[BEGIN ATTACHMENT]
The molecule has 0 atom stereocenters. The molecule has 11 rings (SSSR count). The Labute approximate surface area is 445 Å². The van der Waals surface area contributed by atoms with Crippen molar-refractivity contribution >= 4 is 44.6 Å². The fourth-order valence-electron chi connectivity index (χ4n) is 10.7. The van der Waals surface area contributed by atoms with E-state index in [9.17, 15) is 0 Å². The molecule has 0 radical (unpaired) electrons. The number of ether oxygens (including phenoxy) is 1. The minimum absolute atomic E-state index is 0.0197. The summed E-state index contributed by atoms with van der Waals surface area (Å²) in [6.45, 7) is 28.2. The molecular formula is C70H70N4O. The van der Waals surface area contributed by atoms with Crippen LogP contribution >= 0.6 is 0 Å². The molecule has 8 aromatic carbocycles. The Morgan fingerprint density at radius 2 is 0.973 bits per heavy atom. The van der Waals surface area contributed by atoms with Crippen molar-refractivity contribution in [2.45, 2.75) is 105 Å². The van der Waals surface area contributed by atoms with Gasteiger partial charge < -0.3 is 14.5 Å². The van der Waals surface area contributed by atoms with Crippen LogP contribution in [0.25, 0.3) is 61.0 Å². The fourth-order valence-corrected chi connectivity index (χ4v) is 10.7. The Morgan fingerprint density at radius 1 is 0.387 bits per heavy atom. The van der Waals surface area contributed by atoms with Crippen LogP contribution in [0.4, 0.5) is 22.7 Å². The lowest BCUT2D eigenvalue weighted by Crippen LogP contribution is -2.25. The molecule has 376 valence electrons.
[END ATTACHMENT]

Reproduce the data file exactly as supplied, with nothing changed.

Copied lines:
The molecule has 0 atom stereocenters. The molecule has 11 rings (SSSR count). The Labute approximate surface area is 445 Å². The van der Waals surface area contributed by atoms with Crippen molar-refractivity contribution >= 4 is 44.6 Å². The fourth-order valence-electron chi connectivity index (χ4n) is 10.7. The van der Waals surface area contributed by atoms with E-state index in [9.17, 15) is 0 Å². The molecule has 0 radical (unpaired) electrons. The number of ether oxygens (including phenoxy) is 1. The minimum absolute atomic E-state index is 0.0197. The summed E-state index contributed by atoms with van der Waals surface area (Å²) in [6.45, 7) is 28.2. The molecular formula is C70H70N4O. The van der Waals surface area contributed by atoms with Crippen LogP contribution >= 0.6 is 0 Å². The molecule has 8 aromatic carbocycles. The Morgan fingerprint density at radius 2 is 0.973 bits per heavy atom. The van der Waals surface area contributed by atoms with Crippen molar-refractivity contribution in [2.45, 2.75) is 105 Å². The van der Waals surface area contributed by atoms with Gasteiger partial charge < -0.3 is 14.5 Å². The van der Waals surface area contributed by atoms with Crippen LogP contribution in [0.25, 0.3) is 61.0 Å². The fourth-order valence-corrected chi connectivity index (χ4v) is 10.7. The Morgan fingerprint density at radius 1 is 0.387 bits per heavy atom. The van der Waals surface area contributed by atoms with Crippen LogP contribution in [0.4, 0.5) is 22.7 Å². The lowest BCUT2D eigenvalue weighted by Crippen LogP contribution is -2.25. The molecule has 376 valence electrons.